Sunday, July 29, 2018

A note from the Dept. of Going Off Half-Cocked

Last week, I ran across this in my Twitter feed:


I thought that was a good question, and I retweeted it. And that was retweeted, etc. I've spent the last few days in a sort of slow-rolling conversation over social media, with people saying basically, "Well of course he's insured" [I think] and "Class of '79 is gathering money for other expenses, such as the expenses of his family, staying near the hospital" [I think].

Like a lot of people on (anti)social media, I am prone towards sensational and provocative statements that, in hindsight, I should probably have just kept to myself. But now that I'm into this, I'll try to explain myself...

Cycle News ran a story from AMA Pro the other day explaining that "To clarify yesterday’s statement: Funds raised will be used to cover expenses above and beyond medical insurance and support provided by Indian Motorcycle, his sponsors and existing additional support."



To be clear, I've not heard from anyone at Polaris. I haven't heard from Brad or anyone in his family – though Brad and I have had enough of a journalist-subject relationship that I now almost consider him a friend, as well as a source. So I don't fucking know what insurance coverage he's got, or what the financial implications of his recent crash will be.

I do know this: Earlier this year, I had a conversation with Brad in which he told me that while Jared Mees was essentially a freelancer, running his own operation out of Kenny Tolbert's shop in Texas, that he and Bryan Smith were "employees". His word.

So maybe Mees is responsible for his own insurance coverage, but what about Baker and Smith? I imagine that insurance and disability coverage are defined in their contracts with Polaris. I imagine that AMA Pro Racing also provides some supplemental coverage (which would seem typical for a sanctioning body) and I imagine that part of the licensing procedure is showing proof of medical insurance. I've often had to attest that I was insured in order to go racing, but I've never had to actually provide proof of valid coverage. Many amateur racers who rely on employer-provided coverage are probably not covered because there are lots of insurance contracts that specifically exempt the insurer for responsibility for injuries incurred in any speed contest.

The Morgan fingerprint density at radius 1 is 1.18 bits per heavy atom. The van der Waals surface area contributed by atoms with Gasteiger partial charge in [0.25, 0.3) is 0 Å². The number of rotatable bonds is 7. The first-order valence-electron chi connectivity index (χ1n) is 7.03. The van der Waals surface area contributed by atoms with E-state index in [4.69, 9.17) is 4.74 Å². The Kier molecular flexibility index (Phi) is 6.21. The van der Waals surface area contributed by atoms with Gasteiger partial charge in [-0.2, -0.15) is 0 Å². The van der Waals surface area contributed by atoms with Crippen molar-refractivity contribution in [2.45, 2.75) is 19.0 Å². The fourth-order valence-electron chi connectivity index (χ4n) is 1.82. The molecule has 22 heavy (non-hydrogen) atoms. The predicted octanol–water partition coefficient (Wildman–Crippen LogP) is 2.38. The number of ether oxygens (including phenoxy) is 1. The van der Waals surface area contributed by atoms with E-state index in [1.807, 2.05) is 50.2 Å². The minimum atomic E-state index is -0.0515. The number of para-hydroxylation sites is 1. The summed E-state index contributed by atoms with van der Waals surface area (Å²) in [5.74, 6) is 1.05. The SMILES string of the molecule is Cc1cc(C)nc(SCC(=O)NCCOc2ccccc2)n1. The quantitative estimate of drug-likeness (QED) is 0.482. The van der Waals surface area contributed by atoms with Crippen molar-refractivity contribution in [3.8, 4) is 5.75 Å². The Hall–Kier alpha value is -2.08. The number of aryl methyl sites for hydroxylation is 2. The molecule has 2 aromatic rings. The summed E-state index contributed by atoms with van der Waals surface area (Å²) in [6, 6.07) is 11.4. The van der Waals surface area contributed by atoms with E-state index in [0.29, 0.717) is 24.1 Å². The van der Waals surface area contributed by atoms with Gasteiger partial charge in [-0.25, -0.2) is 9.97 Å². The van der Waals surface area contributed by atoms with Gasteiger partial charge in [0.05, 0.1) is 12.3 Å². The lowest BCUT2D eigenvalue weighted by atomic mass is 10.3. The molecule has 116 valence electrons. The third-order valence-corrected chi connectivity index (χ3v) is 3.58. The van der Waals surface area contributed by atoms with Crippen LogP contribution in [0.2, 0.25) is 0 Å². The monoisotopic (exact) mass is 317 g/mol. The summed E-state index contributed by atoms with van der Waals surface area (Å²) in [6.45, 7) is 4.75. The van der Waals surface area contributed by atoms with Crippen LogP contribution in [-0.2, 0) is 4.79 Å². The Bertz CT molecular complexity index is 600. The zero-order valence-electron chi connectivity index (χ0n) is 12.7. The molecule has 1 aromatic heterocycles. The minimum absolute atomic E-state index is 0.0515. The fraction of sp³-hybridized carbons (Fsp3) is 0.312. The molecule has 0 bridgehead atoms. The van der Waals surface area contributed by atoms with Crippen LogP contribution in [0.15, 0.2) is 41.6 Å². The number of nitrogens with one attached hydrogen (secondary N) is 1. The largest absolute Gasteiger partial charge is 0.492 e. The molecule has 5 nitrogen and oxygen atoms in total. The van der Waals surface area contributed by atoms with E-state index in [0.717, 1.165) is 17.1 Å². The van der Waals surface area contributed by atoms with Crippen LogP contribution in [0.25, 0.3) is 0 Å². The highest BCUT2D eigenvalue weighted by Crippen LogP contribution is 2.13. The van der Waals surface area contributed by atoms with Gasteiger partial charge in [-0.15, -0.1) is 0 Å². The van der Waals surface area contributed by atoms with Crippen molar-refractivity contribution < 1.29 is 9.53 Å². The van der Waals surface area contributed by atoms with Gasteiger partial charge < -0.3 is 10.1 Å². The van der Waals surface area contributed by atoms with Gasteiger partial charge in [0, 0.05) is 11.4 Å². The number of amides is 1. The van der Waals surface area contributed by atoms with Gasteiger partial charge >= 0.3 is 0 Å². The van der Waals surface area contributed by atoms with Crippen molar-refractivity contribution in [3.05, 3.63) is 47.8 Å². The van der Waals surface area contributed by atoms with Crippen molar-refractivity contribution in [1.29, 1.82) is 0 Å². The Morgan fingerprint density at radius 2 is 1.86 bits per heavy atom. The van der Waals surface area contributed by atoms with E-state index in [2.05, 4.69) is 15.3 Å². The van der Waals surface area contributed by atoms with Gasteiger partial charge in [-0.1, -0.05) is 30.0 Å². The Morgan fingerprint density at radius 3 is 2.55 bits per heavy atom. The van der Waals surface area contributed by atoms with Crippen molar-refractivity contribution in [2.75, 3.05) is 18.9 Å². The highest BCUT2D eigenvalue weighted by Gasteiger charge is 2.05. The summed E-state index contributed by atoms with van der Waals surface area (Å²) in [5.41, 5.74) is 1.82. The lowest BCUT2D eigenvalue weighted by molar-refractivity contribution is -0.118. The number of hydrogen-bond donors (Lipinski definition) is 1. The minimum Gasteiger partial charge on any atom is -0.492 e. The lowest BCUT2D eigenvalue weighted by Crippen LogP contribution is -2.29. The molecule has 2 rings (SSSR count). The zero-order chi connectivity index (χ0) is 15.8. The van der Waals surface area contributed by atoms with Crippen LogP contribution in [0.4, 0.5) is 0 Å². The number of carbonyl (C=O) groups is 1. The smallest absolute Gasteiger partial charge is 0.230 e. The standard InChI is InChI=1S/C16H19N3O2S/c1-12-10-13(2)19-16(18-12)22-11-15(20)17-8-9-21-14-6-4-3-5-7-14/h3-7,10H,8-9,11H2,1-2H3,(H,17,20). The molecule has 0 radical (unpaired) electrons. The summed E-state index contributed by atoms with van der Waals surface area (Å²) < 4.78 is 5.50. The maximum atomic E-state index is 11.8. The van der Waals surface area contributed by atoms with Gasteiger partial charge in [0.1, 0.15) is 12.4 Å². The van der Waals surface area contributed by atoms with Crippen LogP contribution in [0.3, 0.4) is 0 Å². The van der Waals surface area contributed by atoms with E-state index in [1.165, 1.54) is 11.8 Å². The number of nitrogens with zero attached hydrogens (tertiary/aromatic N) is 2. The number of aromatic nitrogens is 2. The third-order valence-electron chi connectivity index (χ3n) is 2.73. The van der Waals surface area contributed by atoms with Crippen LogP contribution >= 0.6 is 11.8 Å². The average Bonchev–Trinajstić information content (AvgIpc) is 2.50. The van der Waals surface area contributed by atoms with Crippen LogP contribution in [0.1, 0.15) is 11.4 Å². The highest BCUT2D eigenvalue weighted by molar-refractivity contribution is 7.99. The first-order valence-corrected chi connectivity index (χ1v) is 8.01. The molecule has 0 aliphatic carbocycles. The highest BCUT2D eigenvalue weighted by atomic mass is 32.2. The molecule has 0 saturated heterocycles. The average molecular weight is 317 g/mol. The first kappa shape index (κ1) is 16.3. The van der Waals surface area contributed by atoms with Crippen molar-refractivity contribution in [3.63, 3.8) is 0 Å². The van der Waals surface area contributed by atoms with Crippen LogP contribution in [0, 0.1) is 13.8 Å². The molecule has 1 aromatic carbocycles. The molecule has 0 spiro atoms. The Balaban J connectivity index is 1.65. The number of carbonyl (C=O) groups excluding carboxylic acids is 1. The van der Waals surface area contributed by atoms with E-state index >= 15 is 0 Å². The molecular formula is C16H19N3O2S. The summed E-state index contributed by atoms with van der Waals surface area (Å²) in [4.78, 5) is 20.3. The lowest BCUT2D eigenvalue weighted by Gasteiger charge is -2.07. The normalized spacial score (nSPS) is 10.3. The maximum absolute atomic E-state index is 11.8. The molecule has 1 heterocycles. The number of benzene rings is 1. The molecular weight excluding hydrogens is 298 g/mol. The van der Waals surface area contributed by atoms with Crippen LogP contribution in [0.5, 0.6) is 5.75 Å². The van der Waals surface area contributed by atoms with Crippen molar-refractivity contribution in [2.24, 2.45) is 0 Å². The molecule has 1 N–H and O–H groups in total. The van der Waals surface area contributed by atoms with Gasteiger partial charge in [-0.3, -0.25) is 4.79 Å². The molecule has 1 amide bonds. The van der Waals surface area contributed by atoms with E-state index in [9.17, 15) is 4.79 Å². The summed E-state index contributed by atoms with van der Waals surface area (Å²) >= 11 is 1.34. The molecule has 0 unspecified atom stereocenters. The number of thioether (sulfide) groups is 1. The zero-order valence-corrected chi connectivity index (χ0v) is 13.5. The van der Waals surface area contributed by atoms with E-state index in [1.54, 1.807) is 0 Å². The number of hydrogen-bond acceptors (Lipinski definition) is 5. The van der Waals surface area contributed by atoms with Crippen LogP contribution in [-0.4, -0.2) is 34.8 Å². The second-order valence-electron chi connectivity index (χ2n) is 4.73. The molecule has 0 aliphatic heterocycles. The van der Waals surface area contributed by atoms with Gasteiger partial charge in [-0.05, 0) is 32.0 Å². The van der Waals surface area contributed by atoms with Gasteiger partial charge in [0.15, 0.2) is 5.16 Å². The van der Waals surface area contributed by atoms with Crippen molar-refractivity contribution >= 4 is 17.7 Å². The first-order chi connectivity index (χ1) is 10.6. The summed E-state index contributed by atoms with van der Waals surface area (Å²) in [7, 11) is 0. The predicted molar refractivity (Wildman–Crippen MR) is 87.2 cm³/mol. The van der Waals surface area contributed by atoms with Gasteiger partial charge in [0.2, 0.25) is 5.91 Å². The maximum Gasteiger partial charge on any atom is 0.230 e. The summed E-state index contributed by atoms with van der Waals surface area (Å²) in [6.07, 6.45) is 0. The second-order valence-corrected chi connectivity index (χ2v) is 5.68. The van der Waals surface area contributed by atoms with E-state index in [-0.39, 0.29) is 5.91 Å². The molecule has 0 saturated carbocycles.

To recap, I know fuck all about Baker's actual insurance coverage. Anyone who wants to fill me in, on or off the record, please contact me.

None of this is a diss in any way on the Class of '79 charity. I just wish it wasn't needed in this case.

I wish no one needed the Class of '79 to step in and help out with medical expenses. But it certainly shouldn't be needed when a factory rider gets hurt. That kind of help should be reserved for cash-strapped privateers. Brad might need a lot of help right now, but whatever he needs, it should not be money to "cover expenses above and beyond medical insurance and support provided by Indian Motorcycle..." etc. It would be a lot better if word came back right away, "Thanks for your prayers and best wishes but please don't worry about money; Polaris has that part covered."

Baker is justifiably popular with dirt track racers and fans, and the various fund-raising efforts will probably generate a significant sum most of which will be donated by people who specifically want to help Brad. Whatever amount is disbursed to Brad and his family by the Class of '79 or other charitable groups, that amount should be donated by Polaris, back into the Class of '79's fund for use in the future by privateers who can't expect the support of a multi-billion dollar company.



Funny thing about the Class of '79, which included Wayne Rainey: those were the days when the Grand National Championship exported riders to the World Championship. For a while, the U.S. dominated Grands Prix. Now, we bemoan the scarcity of Americans at the top level. There are a lot of reasons why Europeans now dominate – not the least of which is, we taught them how to race dirt track! But one contributing factor is the Euros all come from places with nationalized health care: They don't have to factor in either outrageous annual insurance costs or the risk of a medical bankruptcy after a serious (or even relatively minor) injury.

Yes, the cost of health care is ridiculous in the U.S. – far higher than in any other first-world/developed nation, all of which have better population health outcomes than we do. I would not be surprised if the total bill for Baker's treatment runs to seven figures, and the reality is that if it'd happened to Marc Marquez in Spain, there wouldn't even be a bill.

That's not Polaris' fault, but Polaris certainly knew what it was getting into when it decided to go racing. Now it should step up. It's great that the Class of '79 was so quick to cobble together a fund-raising program, but it should not have been needed in this case.

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